Title: Hellboy Web of Wyrd
Developer: Upstream Arcade
Release Date: October 18, 2023
Reviewed On: PC
Publisher: Good Shepherd Entertainment
Genre: Action Roguelike
Hellboy is a character that originated in the early ’90s comics and has evolved into a multi-media franchise, even making appearances in games like Injustice 2. However, the announcement of Hellboy Web of Wyrd as a roguelike caught me by surprise. Approaching it with an open mind, I hoped for a fresh take beyond the usual beat ’em ups or mobile games associated with licensed properties. Yet, my experience with Hellboy Web of Wyrd left me feeling rather indifferent.
An Unconventional Roguelike
Hellboy Web of Wyrd follows the titular protagonist in a brand-new original storyline created in partnership with Dark Horse Comics alongside the creator of Hellboy himself, Mike Mignola. After saving a friend of his, an agent of the Bureau for Paranormal Research and Defense (B.P.R.D), from a mysterious dimension called the Wyrd, Hellboy finds himself assigned to investigate that same place. The mysteries of this locale, comprised of numerous bizarre monsters, tie into another area called The Butterfly House, built by occultist Pasquale Deneveaux in 1962. The Wyrd is accessed through here, leading Hellboy’s allies to set up shop in this very spot, serving as a convenient hub for your typical roguelike.
Following some introductory scenes and a tutorial elucidating the basics of how everything works, you’ll find that Hellboy Web of Wyrd has a transparently identifiable gameplay loop right from the outset. Aside from a few NPCs hosting self-explanatory menus, the hub area has purchasable and upgradeable weapons for Hellboy to utilize when traversing the Wyrd. You can also submit findable collectibles delving into The Butterfly House’s lore, learning more about the abode’s contextual circumstances.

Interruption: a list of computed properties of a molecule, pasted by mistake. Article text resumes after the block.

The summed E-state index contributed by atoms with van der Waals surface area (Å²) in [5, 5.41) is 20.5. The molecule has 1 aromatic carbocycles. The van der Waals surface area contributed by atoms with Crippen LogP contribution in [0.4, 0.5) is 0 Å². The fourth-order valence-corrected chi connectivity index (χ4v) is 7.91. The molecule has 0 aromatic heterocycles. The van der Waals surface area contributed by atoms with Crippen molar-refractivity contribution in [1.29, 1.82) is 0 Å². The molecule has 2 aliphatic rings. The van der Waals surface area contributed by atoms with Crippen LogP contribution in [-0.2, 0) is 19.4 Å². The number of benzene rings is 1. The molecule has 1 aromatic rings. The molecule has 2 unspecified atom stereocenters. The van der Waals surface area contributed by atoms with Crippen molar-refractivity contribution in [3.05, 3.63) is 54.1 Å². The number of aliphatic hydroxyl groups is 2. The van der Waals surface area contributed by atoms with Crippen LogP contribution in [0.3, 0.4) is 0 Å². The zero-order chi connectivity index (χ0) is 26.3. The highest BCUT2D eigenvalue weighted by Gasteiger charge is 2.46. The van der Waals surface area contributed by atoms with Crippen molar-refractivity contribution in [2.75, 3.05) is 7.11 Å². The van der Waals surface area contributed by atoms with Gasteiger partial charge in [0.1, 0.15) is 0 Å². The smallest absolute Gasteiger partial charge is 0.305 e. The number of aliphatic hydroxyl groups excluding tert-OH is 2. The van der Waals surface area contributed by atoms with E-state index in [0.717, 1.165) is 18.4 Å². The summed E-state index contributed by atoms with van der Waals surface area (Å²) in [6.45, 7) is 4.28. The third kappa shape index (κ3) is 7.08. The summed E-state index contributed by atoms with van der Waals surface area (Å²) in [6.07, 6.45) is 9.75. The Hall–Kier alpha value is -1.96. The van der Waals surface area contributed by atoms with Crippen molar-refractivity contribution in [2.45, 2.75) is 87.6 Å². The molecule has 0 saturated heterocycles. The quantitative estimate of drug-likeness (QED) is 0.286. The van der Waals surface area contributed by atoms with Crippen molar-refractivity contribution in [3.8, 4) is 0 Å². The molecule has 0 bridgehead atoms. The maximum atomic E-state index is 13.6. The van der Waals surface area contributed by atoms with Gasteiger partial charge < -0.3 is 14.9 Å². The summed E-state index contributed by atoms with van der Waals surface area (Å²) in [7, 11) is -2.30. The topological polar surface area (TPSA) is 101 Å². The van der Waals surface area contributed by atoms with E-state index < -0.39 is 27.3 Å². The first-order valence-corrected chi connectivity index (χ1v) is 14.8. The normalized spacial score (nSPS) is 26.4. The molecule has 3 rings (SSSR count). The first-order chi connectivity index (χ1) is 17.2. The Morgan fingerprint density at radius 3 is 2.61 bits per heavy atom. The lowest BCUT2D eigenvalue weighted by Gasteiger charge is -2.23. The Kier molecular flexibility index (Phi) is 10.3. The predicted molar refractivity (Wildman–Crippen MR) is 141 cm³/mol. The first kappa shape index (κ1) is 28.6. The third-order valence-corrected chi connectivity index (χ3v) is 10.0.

As for the Wyrd itself, that’s where you’ll spend most of your time. If you’ve ever played a roguelike before, then you’ll know exactly what you’re in for straightaway. You’ll navigate a series of rooms across several floors, each comprised of enemies and upgrades. The ultimate goal here is to reach the end of a section, defeat its boss, return to the hub, and then rinse and repeat. The upgrades are primarily notable for enhancing select stats.
If it sounds like I’m explaining the obvious, that’s because this attempt at the genre isn’t instilled with much uniqueness. This is by no means an inherent negative, but it does inadvertently lead to a generally unmemorable experience. The floor layouts and enemies are all so by the books and elementary that I can barely remember anything that actually stood out other than a few easily passable traps. Unfortunately, the same generalities can be honed in and applied to the combat system.
Comic-Style Presentation and More
As you would expect, given his large build, Hellboy is slow with both movement and battle, requiring slight windups to perform attacks. Still, that itself isn’t much of a problem since the foes perfectly complement this design choice. Their telegraphs are highly evident, and they take their time dishing out their maneuvers. The execution of the latter makes me believe that Hellboy Web of Wyrd is a title primarily catered to those inexperienced with roguelikes and perhaps action games as a whole.
“Hellboy Web of Wyrd takes a notable step forward into the roguelike genre but fails to find its footing.
While I wouldn’t describe progression as thoughtless, you’ll only have to apply surface-level enemy and environment cognizance to prevail, even against bosses. I can’t really fault the title much on that front since the enemy design gets the job done in the realm of fairness, yet I just found it all too easy. At a certain point, I stopped treating encounters with caution because of the overabundance of health you initiate with and the minimal damage you receive. Yet, even when doing this, I never fell once. A pre-launch update claimed to make the game more challenging, but it all felt about the same to me. Besides the meager difficulty, the foes all began to feel the same after a while, and not solely because of the lack of variety. So many tells and movements just felt overly similar.